Air India’s fate to be sealed?

Govt to float a RFP for merchant bankers soon

Aviation

January 9, 2018

/ By / Kolkata



Launched by JRD Tata as Tata Airlines in 1932, its name was changed to the Air India in 1946

Launched by JRD Tata as Tata Airlines in 1932, its name was changed to the Air India in 1946

Following the long disinvestment procedure of the national carrier, it is reported that the government will soon float a request for proposal (RFP) for selection of transaction adviser, legal adviser as well as asset valuer for the proposed Air India disinvestment.

The Cabinet Committee on Economic Affairs (CCEA), the apex body for the formulation of government’s economic policies, had on June 28 granted its in-principle approval for considering strategic disinvestment of Air India and five of its subsidiaries, which include Air India Express as well as engineering and ground handling units.

“The announcement of RFP for the appointment of a transaction adviser, a legal adviser and asset valuer is expected to be made soon for disinvestment of Air India,” an airline official said.

Though the government has not yet set any timeline for disinvesting its stake in the loss-making flag carrier, the whole process is expected to be completed in 12 months to 18 months time. “The announcement of the RFP will set in motion the stake sale process,” the official said.

A group of ministers, headed by the finance minister Arun Jaitley, has been mandated to decide on the treatment of unsustainable debt of Air India, waiving off certain assets to a shell company, spinning off and selling stakes in three profit-making subsidiaries and finally setting the quantum of disinvestment, and eligibility criteria for the bidders.

The Disinvestment and Privatisation chronology

Reports dated September 8, read that civil aviation minister, Ashok Gajapathi Raju stated that the Indian government is planning to sell a stake in its state-run flag carrier while it is also considering options such as keeping out at least a part of its USD 8 billion of debt to help lure investors. He also said that Air India’s assets such as real estate could be spun off into a separate company. The government is open to all options, including allowing foreign investment in the carrier, stated the civil aviation minister.

In a later report, it was stated that the government may consider revising the FDI norms in order to invite more takers and increase participation of foreign airlines in the sale of Air India. The later reports also stated that InterGlobe Enterprises Ltd., the Indian conglomerate that operates IndiGo airlines bid for Air India’s international operations. The first phase of auctions was concluded on August 31.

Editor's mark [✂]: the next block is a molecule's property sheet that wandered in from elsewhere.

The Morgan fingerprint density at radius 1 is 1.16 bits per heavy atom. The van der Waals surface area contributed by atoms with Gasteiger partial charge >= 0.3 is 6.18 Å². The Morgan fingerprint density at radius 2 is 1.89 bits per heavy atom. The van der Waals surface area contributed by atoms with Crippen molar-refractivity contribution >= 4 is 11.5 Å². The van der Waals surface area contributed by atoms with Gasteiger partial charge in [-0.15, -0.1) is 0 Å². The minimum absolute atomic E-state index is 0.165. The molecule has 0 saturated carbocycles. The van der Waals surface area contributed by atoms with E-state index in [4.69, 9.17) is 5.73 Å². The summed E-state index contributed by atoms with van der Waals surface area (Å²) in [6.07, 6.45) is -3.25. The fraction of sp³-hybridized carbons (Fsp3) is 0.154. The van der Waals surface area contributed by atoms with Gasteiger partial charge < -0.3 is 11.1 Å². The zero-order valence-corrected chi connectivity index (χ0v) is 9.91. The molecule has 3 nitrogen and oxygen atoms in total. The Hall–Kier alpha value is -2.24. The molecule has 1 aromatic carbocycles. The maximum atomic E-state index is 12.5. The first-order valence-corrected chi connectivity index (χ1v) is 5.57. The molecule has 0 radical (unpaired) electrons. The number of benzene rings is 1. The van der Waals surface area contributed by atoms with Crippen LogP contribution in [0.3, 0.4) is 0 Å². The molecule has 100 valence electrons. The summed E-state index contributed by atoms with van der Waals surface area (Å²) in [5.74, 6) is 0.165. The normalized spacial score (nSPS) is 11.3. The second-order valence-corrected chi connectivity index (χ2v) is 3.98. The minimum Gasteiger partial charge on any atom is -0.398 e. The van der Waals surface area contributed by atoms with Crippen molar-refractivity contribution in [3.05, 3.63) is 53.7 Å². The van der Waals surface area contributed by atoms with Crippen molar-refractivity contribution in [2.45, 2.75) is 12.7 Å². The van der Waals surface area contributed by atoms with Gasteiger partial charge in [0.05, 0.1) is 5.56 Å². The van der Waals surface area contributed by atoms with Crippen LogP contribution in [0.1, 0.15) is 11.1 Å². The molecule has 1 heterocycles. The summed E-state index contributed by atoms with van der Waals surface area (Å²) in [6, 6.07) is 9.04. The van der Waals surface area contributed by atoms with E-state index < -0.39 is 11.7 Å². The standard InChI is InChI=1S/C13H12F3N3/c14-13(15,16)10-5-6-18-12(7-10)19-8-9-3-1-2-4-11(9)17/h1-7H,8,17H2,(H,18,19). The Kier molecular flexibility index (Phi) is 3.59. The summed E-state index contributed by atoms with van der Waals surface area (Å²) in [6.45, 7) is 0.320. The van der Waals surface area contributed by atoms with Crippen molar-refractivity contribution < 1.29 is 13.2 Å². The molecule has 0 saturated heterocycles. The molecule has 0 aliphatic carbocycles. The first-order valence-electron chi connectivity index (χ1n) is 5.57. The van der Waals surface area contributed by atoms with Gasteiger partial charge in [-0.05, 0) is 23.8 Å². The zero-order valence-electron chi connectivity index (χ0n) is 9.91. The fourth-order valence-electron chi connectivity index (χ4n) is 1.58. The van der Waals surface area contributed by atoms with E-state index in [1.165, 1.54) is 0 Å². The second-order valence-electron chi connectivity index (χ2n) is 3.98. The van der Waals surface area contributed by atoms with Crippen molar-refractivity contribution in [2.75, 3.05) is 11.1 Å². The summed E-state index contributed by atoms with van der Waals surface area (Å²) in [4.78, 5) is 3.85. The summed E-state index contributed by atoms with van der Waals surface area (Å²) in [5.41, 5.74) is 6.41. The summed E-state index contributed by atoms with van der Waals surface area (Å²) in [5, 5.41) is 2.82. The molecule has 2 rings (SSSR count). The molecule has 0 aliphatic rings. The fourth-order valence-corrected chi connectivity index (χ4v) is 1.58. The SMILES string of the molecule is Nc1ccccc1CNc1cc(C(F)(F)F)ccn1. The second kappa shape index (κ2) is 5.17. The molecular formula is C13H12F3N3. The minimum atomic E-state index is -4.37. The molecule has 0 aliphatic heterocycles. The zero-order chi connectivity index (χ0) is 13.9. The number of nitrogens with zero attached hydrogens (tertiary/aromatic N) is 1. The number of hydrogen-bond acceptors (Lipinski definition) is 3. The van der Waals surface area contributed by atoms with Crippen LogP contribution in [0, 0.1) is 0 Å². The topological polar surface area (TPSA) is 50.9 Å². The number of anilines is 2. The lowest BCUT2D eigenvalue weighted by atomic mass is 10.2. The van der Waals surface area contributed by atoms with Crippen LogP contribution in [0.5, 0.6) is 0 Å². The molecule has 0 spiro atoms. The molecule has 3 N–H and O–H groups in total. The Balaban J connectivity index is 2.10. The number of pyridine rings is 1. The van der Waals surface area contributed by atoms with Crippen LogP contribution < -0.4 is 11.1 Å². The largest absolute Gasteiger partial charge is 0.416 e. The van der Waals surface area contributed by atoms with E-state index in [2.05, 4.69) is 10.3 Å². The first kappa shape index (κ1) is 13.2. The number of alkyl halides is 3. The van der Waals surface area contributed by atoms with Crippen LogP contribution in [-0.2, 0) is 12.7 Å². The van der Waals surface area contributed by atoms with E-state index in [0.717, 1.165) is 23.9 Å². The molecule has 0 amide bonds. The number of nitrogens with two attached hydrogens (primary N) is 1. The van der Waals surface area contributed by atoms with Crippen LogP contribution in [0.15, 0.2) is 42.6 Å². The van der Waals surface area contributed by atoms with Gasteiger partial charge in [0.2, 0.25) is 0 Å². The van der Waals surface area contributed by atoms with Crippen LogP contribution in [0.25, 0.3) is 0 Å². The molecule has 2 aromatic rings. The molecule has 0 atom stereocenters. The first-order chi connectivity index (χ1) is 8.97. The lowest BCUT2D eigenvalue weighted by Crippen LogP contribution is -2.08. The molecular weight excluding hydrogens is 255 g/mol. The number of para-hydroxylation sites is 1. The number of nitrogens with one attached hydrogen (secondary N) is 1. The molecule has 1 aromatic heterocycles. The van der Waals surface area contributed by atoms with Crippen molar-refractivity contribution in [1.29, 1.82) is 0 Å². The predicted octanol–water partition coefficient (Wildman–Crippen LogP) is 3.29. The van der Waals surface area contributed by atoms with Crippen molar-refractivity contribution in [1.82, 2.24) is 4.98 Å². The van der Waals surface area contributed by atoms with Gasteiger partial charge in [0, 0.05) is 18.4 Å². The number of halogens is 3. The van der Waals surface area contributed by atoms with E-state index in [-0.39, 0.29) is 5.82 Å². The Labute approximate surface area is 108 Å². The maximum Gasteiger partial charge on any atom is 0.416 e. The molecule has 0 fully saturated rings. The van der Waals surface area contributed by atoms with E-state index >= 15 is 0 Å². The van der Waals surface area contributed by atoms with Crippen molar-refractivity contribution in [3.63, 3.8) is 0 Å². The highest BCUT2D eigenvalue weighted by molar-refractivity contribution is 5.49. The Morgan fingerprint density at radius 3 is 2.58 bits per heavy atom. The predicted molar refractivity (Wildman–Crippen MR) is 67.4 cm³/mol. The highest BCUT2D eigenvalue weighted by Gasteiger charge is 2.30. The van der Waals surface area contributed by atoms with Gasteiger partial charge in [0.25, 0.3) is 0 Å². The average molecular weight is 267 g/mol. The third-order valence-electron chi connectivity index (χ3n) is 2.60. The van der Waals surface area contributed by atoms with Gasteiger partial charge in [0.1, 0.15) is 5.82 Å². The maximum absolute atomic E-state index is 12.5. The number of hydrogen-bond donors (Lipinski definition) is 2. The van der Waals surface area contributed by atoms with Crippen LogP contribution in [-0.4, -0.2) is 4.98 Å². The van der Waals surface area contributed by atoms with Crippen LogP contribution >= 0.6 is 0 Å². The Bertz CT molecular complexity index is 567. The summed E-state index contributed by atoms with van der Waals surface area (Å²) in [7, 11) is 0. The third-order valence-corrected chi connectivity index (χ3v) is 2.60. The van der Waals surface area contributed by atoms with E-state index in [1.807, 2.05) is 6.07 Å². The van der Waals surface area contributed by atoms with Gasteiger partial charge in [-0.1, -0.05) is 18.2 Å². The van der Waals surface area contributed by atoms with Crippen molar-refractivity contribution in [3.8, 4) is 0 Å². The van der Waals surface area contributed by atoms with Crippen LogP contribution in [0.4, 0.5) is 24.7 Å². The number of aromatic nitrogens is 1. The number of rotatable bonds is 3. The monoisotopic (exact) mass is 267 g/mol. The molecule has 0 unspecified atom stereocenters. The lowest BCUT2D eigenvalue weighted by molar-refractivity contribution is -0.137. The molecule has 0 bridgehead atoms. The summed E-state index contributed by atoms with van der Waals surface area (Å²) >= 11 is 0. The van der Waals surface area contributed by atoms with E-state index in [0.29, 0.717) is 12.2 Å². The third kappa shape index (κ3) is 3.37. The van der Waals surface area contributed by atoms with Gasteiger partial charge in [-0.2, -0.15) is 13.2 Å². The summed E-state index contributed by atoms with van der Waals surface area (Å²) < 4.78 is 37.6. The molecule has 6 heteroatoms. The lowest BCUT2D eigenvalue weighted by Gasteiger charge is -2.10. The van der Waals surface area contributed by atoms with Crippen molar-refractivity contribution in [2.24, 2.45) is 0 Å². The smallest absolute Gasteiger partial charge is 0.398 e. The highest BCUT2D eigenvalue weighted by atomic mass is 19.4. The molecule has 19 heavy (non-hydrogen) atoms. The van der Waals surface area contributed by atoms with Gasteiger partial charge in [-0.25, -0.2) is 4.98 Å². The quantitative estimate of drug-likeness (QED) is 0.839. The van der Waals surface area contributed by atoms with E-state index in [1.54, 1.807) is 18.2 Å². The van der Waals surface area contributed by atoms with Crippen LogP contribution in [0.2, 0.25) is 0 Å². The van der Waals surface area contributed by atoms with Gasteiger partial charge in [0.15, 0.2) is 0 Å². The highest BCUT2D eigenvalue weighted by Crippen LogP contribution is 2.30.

The status of allowing foreign airlines and aviation groups in the national carrier has long been debated.  Existing rules allow foreign airlines to own as much as 49 pc in an Indian airline, with the exception of Air India.

A recently surfaced report states that India is likely to change rules to allow foreign airlines to bid for Air India Ltd as long as they have a local joint venture with an Indian partner. The govt expects that the change of rules will make the bidding competitive, which has already attracted InterGlobe Aviation Ltd and more recently, Tata Group. To ensure Air India does not face any issues, the government will retain a clause that says Air India cannot be 100 pc foreign-owned.

Air India had total debt of about INR 488.77 billion at the end of March 2017, of which about INR 173.6 billion were aircraft loans and INR 315.17 billion were working capital loans.

IATA chief Alexandre de Juniac believes that there is no need for the government to own stake in the carrier. Supporting the decision to sell the stake in the debt-laden airline, he said the government has to find, “competitive conditions to give Air India the right weapons to compete against others”.

In the meanwhile, a parliamentary panel recently witnessed contrasting opinions among ruling and opposition members regarding Air India’s privatisation and disinvestment. All the trade unions strongly opposed the decision to privatise Air India, while some members wanted to know why profitable ventures like Air India Express are being sold.

Reportedly, there were also differences of opinions among the members, with some supporting and the others opposing the disinvestment of Air India. According to a PTI report, even though BJP members were in support of the Air India disinvestment decision, party member Shatrughan Sinha voiced his opposition to the plan.

Launched by JRD Tata as Tata Airlines in 1932, its name was changed to the Air India in 1946. The government decided to take it over in 1953. Air India, which has a debt burden of more than INR 520 billion, is staying afloat on tax-payers money.

The employees’ unions at Air India are opposed to the privatisation of the two government-run entities. Air Corporation Employees Union (ACEU), which is a grouping of Air India’s non-technical staff and comprises nearly 8,000 of the total 21,137 employees, has termed the decision as ‘arbitrary’.

 

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